bank deposit rate: Interest rate hike benefits still elude term depositors

Borrowers are already feeling the pinch of the central bank’s 90-basis-point increase in policy rates in just over a month, but depositors have not much reason to cheer either – at least, not yet. For ordinary savers, therefore, the banking regulator’s dedicated bond-purchase platform presents an alternative investment opportunity.

Deposits maturing in two, three and five years are offering 89-151 basis points less than similar maturity government bonds. The differentials are the widest since 2014, show data compiled by ETIG, updated until June 8.

A basis points in 0.01 percentage point.

Savings across the country could contract, potentially boosting opportunities, therefore, for Retail Direct, a bespoke platform for individual savers to invest in sovereign papers directly.

“Lower deposit rates hit the bottom of the pyramid plus retirees, particularly when prices and lending rates are rising,” said Ashhish Vaidya, managing director at DBS Bank. “You cannot blame banks as well as any deposit rate hike will flow through only when the demand for money / credit off-take picks up.”

“We cannot have the gilt curve yields higher than the bank deposit rate curve for long,” he said.

Bank deposits with two-year, three-year and five-year are popular among individual savers. The average deposit rate of five-year bank deposits is 5.72 percent versus 7.23 percent yield in the five-year government bondtranslating into a differential of 151 basis points, the highest since April, 2014.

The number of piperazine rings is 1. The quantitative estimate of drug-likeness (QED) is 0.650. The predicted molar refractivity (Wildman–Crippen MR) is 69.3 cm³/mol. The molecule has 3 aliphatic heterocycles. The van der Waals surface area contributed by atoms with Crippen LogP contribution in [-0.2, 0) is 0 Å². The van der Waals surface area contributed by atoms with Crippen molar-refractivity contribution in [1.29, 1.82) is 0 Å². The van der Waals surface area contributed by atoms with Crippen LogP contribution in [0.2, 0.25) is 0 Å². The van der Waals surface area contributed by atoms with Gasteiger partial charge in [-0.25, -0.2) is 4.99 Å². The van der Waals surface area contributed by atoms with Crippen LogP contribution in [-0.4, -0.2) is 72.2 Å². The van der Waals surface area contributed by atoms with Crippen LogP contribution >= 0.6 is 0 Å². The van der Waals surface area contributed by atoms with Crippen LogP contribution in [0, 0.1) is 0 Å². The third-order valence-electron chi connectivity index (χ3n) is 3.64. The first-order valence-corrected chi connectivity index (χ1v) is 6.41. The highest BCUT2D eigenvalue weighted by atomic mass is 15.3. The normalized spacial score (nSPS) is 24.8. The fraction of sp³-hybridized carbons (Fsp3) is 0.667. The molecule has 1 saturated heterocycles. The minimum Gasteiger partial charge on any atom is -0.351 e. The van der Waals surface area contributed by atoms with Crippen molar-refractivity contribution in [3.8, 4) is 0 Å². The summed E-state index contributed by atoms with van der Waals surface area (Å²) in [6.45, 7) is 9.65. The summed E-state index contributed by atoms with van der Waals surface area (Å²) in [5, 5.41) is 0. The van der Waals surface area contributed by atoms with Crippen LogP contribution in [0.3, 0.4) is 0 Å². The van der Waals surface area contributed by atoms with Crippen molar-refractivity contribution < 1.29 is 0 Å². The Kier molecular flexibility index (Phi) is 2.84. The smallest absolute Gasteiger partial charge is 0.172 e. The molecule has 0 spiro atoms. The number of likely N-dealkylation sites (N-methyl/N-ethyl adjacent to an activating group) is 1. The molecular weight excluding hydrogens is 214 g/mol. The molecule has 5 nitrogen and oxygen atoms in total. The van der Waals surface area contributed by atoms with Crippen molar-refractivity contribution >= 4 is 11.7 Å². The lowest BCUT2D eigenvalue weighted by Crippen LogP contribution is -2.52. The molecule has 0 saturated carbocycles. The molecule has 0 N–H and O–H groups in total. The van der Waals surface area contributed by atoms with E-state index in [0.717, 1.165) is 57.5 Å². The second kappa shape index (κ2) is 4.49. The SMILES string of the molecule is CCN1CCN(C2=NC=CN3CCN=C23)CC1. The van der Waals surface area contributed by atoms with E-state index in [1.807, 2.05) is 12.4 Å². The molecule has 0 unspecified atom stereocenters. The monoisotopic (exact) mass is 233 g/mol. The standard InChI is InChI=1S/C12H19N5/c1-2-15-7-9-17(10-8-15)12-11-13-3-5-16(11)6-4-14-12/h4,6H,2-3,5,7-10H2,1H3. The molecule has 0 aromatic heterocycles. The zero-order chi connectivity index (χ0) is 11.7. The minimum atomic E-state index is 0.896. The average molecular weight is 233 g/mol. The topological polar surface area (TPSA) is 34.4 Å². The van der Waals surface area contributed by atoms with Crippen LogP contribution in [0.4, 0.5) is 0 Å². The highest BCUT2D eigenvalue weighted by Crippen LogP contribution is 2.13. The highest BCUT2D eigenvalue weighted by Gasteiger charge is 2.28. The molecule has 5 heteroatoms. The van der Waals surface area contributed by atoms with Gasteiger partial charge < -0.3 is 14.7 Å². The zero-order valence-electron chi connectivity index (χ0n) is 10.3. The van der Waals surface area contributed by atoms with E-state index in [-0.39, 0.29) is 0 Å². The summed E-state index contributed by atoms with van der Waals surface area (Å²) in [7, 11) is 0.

Governor Shaktikanta Das in November launched the ambitious retail direct plan aiming to bring in individuals to a hitherto opaque and difficult government bond market dominated by banks and institutional investors.

“Rate rises have not yet benefited depositors yet, with similar maturity government bonds yielding much higher,” said Madan Sabnavis, chief economist,

, “Demand for credit expansion has not gained momentum, stopping lenders from raising deposit rates. An investment via the Retail Direct plan suits well, provided the investor is fully conversant about the operations.”

The Monetary Policy Committee decided to raise the policy repo rate, at which banks borrow short-term funds from the central bank in two phrases – 40 basis points on May 4 and 50 basis points on Wednesday.

The average deposit rate of two-year bank deposits is at 5.59 percent versus 6.48 percent yield in the two-year government, making a differential of 89 basis points, the highest since April, 2018.

“The country’s overall long-term investment by households in the banking system may come down with people already facing the brunt of elevated inflation,” said Soumyajit Niyogi, director, Indian Ratings. “Ether the rates have to go up to compensate or some incentives might be given to bring back households via Retail Direct amid current circumstances.”

The spread is at 129 basis points for three-year maturity, the highest since April, 2014.

Once it is established, this will also help garner long-term funding for infrastructure needs.

“This is the time Retail Direct, with some tax incentives, should reach every nook and corner of the country to garner fixed income savings,” said Vaidya from DBS.

Proposals are reportedly under consideration to make the Retail Direct plan more popular with investor friendly measures.

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